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  May 21, 2007 VOL. 45, NO. 10Oakland, CA

articles list

Refugees find sanctuary in Berkeley

Traumatized teen gets his spirit back

Books recount terror and hope of asylum seekers

Religious groups launch new sanctuary program for immigrants

Construction continues for new cathedral

Rwandan woman says prayer key to survival

All O’Dowd students to read 'Left to Tell'

Physician cites a deep-seated bias to abort in complicated pregnancies

Brazilian rancher
guilty of plotting
U.S. nun’s murder

Don’t be a ‘spectator Catholic’ says former Boston mayor

Catholics for the Common Good
seek to address major social issues

Archaeologists say they’ve found King Herod’s tomb

BA, MA pastoral courses at HNU

Poverty is a major threat to the common good

The challenging choice: making money or doing good?

























Refugees find sanctuary in Berkeley

Franciscan Sister Maureen Duignan, director of the East Bay Sanctuary Covenant, stands with Manuel de Paz, a victim of El Salvador’s civil war who received help from the agency and now heads up its community development and outreach program.
Greg Tarczynski photo
A colorful mural of Archbishop Oscar Romero, who was assassinated in San Salvador in 198o, greets all visitors to the Sanctuary Covenant offices in Berkeley.
Greg Tarczynski photo

Maria was frantic.

One morning, officials from Immigration and Custom Enforcement (ICE) were waiting outside the family’s apartment. When her husband, brother and son emerged to go to work, ICE took them away to a detention center.

Now all alone, Maria didn’t know how she would pay the rent and buy food for herself and her 12-year-old daughter.

So she did what scores of other terrified undocumented immigrants in similar situations have done. She phoned the East Bay Sanctuary Covenant, a resource center in Berkeley that provides legal services, community education, and advocacy for refugees, immigrants and political asylum seekers.

She was immediately connected to Philadelphia Franciscan Sister Maureen Duignan, a diminutive, blond Irish woman who has been championing the rights of immigrants for the past 25 years. Maria’s story was nothing new. In her position as director of the Sanctuary Covenant, Sister Duignan has heard similar narratives hundreds of times. As Maria talked, Sister Duignan started a new manila file folder.

The family’s case would go to one of the 100 volunteers, many of them from local law schools, who do pro bono legal work for the Sanctuary. Someone would conduct phone interviews with the three men in detention center, advising them of their rights, of what to sign and not to sign. Ultimately, if they had the money to post bond, they could buy some time by going to court, Sister Duignan told the woman. Maria thanked her for the information and hung up.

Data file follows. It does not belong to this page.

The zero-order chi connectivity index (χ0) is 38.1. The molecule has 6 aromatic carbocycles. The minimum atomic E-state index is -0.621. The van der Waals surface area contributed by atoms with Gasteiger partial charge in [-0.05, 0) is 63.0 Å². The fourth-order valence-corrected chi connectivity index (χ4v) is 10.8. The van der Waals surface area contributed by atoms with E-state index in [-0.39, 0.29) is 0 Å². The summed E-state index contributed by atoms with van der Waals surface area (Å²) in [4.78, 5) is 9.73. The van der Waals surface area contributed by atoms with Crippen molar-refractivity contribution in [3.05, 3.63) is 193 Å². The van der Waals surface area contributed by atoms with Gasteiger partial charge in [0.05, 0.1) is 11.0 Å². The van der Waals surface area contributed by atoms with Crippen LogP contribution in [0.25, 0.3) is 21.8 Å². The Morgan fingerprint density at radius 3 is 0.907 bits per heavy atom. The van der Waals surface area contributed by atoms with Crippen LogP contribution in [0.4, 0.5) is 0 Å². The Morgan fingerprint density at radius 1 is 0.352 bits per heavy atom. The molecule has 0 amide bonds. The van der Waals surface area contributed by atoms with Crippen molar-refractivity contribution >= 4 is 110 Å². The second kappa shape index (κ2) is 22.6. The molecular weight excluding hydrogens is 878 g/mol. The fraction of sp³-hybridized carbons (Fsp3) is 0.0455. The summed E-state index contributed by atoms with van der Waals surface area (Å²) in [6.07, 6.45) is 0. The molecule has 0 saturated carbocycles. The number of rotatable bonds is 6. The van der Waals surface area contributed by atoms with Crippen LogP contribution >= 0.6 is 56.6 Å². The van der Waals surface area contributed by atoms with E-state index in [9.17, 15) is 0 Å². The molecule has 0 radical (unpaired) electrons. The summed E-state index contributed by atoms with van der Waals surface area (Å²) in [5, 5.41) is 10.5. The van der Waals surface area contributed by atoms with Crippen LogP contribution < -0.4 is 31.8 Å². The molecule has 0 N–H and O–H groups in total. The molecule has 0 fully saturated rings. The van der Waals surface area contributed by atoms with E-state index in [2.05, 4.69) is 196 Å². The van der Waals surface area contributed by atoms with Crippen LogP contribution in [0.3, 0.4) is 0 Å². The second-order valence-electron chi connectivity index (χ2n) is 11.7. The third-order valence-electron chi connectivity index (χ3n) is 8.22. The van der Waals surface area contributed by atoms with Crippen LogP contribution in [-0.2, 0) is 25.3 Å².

This conversation took place three weeks ago. Maria has not called back. Sister Duignan suspects that she and her daughter returned to Mexico. “They were afraid to stay here,” Sister Duignan said.

Perhaps Maria’s husband had received an order of deportation but didn’t know what it meant, the nun said. Maybe he did understand but never told his wife. Whatever the circumstances, the current immigration crackdown had created chaos in another family unit.

“This is so heart-breaking,” said Sister Duignan, who believes from the depths of her being that “God and compassion have to be part of the immigration situation.”

Maria’s file folder will be used now to record someone else’s case, perhaps one involving legalization or asylum status. The information will be stored in a large bank of green metal cabinets.

These filing cabinets could be perfect candidates for a neighborhood flea market, but Sister Duignan isn’t going to let them go anywhere. Besides their obvious utilitarian value, they serve as tangible symbols of Resurrection, she explains. In those cabinets are 744 manila folders which represent bright new lives filled with hope, freedom from terror, enough to eat, homes, a job and opportunities to settle into everyday normal stability.

Each folder holds the story of a man or woman from Central America, Haiti, Nigeria, China and other countries with repressive regimes who have been granted political asylum, allowing them to apply for refugee status for themselves and their families. Asylum means that people can stay in the United States and won’t be sent back to their home countries, where imprisonment, torture, rape and murder await them.

“When you multiply the number of asylum beneficiaries, it comes to over 3,500 people -- people who have suffered so much,” said Sister Duignan softly.

Her eyes drift to the entryway hall, where a colorful mural shows Blessed Oscar Romero among a group of Salvadorian peasants, their children, their animals, and their green garden crops. One is immediately pulled into the mural’s sense of peace and happiness, states of being that transcend country and nationality.